AT&T cooperated closely with the NSA to facilitate spying, reports New York Times.

Report: AT&T Cooperated Closely With the NSA to Facilitate Web Surveillance

Report: AT&T Cooperated Closely With the NSA to Facilitate Web Surveillance

Future Tense
The Citizen's Guide to the Future
Aug. 17 2015 5:29 PM

Report: AT&T Cooperated Closely With the NSA to Facilitate Web Surveillance

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AT&T CEO Randall Stephenson introduces President Obama at the Business Roundtable on Dec. 3, 2014.

Photo by Aude Guerrucci-Pool/Getty Images

The NSA’s extensive suite of tools and programs for large-scale digital surveillance is impressive (if sinister), but everyone needs help from friends sometimes. A report published Saturday in the New York Times, in partnership with ProPublica, examines documents from Edward Snowden that show AT&T’s involved relationship with the agency. The telecom’s “highly collaborative” attitude gave the NSA access to a large portion of United States Internet traffic.

The NSA's 2013 budget allocated more than double the money to its AT&T partnership than to the next largest corporate collaboration. AT&T has worked with the NSA on both the technical and legal fronts to carry out the agency’s goals, and after the Sept. 11 attacks, the telecom was at the forefront of compliance with warrantless searches and government metadata collection.

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An explanation toward the beginning of the Times report gives a good sense of the scope and convenience inherent in an AT&T–NSA partnership:

AT&T has given the N.S.A. access, through several methods covered under different legal rules, to billions of emails as they have flowed across its domestic networks. It provided technical assistance in carrying out a secret court order permitting the wiretapping of all Internet communications at the United Nations headquarters, a customer of AT&T.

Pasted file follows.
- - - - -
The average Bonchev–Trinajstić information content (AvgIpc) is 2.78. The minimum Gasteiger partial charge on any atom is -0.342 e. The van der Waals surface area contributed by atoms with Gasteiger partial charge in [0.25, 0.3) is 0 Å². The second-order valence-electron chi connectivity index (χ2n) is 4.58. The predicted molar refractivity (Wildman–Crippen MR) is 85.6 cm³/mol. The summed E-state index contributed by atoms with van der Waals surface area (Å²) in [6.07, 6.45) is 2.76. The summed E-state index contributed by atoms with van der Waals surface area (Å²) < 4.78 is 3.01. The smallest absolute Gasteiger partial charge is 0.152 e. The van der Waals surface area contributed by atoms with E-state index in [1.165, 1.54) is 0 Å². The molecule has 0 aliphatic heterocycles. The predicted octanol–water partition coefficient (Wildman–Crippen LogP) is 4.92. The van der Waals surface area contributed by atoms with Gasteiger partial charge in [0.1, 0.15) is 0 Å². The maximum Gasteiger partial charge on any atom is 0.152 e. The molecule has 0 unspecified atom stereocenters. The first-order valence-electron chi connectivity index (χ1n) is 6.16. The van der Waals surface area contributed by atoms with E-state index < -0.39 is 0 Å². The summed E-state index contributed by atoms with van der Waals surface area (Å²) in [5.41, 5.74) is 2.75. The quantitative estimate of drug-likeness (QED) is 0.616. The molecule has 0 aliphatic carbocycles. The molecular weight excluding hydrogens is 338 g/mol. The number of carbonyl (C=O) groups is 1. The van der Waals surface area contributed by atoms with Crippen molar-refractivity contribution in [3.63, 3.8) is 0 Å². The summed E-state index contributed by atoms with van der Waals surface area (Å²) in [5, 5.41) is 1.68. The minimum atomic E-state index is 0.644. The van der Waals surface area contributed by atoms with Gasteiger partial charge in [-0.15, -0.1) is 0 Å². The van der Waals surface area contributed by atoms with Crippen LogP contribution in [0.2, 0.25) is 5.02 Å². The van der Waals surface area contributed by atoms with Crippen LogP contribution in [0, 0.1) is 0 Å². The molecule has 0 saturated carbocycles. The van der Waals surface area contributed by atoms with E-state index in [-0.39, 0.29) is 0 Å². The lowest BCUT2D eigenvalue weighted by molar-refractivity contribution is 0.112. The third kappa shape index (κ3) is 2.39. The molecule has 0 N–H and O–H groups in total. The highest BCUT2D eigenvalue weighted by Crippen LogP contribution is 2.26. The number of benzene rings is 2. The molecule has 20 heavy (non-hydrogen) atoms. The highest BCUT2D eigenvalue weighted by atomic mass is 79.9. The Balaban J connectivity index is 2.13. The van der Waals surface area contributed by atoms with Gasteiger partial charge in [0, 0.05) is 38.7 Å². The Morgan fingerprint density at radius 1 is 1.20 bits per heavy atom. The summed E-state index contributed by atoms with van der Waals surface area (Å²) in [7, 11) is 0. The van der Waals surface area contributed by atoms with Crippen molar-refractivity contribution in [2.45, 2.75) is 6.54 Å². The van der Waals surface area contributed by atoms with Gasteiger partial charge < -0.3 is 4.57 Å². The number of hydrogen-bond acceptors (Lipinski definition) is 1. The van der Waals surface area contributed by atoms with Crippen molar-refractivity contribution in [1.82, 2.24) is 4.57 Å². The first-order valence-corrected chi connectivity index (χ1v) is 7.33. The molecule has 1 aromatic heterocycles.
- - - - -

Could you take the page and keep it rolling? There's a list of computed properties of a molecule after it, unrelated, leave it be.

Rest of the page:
The report notes that the Snowden documents only extend to 2013, so it’s unclear where the relationship stands today. The NSA also used codenames and vague references to describe its corporate partners, and never refers to any of them—including AT&T—by name. AT&T's codename is Fairview, while Verizon’s is Stormbrew. The Times and ProPublica reporters drew conclusions based on extensive cross-referencing and contextual clues and then corroborated their theories with sources who once worked at the NSA.

When asked to respond to the report, AT&T told CNN Money that “it only provides information to investigative agencies through a court order or ‘other mandatory process,’ unless a person’s life is in danger and ‘time is of the essence.’ ”

One gem from the documents is an instruction to NSA employees about being courteous to AT&T employees. “This is a partnership, not a contractual relationship,” the document says. Indeed!

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